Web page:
Here it is: pie in a cereal bowl.

The crust, which I was most worried about, was fine. It was actually better than fine: tender, buttery, and delicious. The filling? Well, it's kind of hard to judge a filling that looks like it's been pureed to within an inch of its life. Even imagining that the filling would have turned out the way it was supposed to, I'm stilll not so sure I'd think it was worth making again.
In fact, I have another disk of pate brisee in the freezer, and I'm not going to use it for this. I think--after the trauma of this pie-baking event has worn off--I'll turn to The Pie and Pastry Bible, not to Martha Stewart, for inspiration.


evil cake lady said...

Oh, BBC, thank you so much for this blog post. I learned some important points about this custard pie that I am revving up to bake, and I learned that I am not the only one who thinks she is the weak link in the pie chain. (Let's not get started about where I fall in the bread chain...notice I have yet to bake the pecan toasting bread.)

I wish I had an Emile Henry pie dish to self-scallop for me.

And you are welcome for the vanilla bean/fingertip trick!

Way to be a good sport BBC. I know that when it comes time for you to choose a recipe, (is it your turn now?) I'll be sweating over a bread recipe, but I'll happily do it for you!

breadbasketcase said...

Always glad to be of service. I thought briefly about not showing the last picture, which so sadly illustrates that I wasn't kidding about the custard not setting, but then I thought oh what the hell.
ECL, it's your turn!

Melinda said...

Well, I am laughing so hard my weak bladder is sure to give out on me!
I must be a extremely cruel person, more so than I realized because I really love it when everything goes pear shaped. It amuses me more than when it all goes perfect!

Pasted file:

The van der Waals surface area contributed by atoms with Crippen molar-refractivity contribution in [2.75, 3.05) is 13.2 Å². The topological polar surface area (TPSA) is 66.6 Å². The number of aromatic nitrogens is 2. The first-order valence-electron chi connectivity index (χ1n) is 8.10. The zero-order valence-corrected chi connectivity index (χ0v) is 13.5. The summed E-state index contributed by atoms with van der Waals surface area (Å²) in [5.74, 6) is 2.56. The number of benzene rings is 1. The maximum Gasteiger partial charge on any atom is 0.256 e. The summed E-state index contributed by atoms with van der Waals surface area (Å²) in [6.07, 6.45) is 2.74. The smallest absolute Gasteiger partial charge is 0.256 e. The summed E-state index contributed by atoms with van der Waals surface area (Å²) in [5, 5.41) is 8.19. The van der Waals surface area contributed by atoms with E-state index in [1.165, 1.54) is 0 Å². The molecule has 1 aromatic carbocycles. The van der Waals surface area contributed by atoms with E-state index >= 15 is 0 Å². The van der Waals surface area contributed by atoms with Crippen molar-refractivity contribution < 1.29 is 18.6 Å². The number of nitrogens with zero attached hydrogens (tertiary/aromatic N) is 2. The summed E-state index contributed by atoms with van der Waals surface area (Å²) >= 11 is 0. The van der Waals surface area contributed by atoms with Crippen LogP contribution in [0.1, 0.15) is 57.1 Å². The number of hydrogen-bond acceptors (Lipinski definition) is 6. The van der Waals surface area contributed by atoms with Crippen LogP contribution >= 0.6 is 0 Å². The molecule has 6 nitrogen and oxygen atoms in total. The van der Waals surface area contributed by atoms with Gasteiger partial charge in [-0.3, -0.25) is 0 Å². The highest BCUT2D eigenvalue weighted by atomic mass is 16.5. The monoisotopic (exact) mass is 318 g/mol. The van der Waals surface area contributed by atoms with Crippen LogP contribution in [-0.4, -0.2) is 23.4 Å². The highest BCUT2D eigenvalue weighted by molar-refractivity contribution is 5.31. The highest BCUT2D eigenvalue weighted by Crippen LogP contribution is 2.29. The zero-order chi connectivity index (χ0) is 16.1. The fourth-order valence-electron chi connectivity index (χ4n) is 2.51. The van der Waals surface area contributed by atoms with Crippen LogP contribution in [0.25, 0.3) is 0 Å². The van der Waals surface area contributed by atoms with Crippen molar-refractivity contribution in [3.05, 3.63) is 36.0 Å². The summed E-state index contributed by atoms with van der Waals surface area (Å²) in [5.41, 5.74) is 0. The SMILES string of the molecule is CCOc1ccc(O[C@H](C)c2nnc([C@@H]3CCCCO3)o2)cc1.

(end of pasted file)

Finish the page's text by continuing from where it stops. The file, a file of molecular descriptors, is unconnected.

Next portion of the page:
I feel your pain though for realizing your mistake and wishing beyond hope all would come good and pretending it didn't happen. I have been there many a time.
My Pecan Toasting Bread was a door stop but I knew it would be even before I baked it. It sat on my counter for 3 weeks, the uncut loaf. My husband asked me if we were going to spray it gold and use it for a Christmas decoration. So I got the courage to throw it out.
But I still haven't remade the recipe or done the write up!
Thank you for the extremely good laugh and the smiley face on me to start off to work today!
I will be forewarned on this project. I think you are a super trooper to come out of your baking comfort zone. A+ for effort and an excellent write up.

Anonymous said...

Hi Marie,

THE PASTRY LOOKS GORGEOUS! I *knew* you could do it! Ok, there was a custard issue, but not a pastry issue, and most people have problems with the latter. But not YOU!

Go girl! *\o/*

Laura Lee

PS: The symbol is a cheerleader.

breadbasketcase said...

Failure is more humorous than success, that's for sure, and it's even more humorous if it's someone else's failure. I wish you had spray-painted the three-week-old pecan bread with gold paint and decorated it with a sprig of holly, and then written about it. I would have laughed out loud myself! Instead, I'm going to look at pictures of other people's perfect pies, and grind my teeth in jealousy.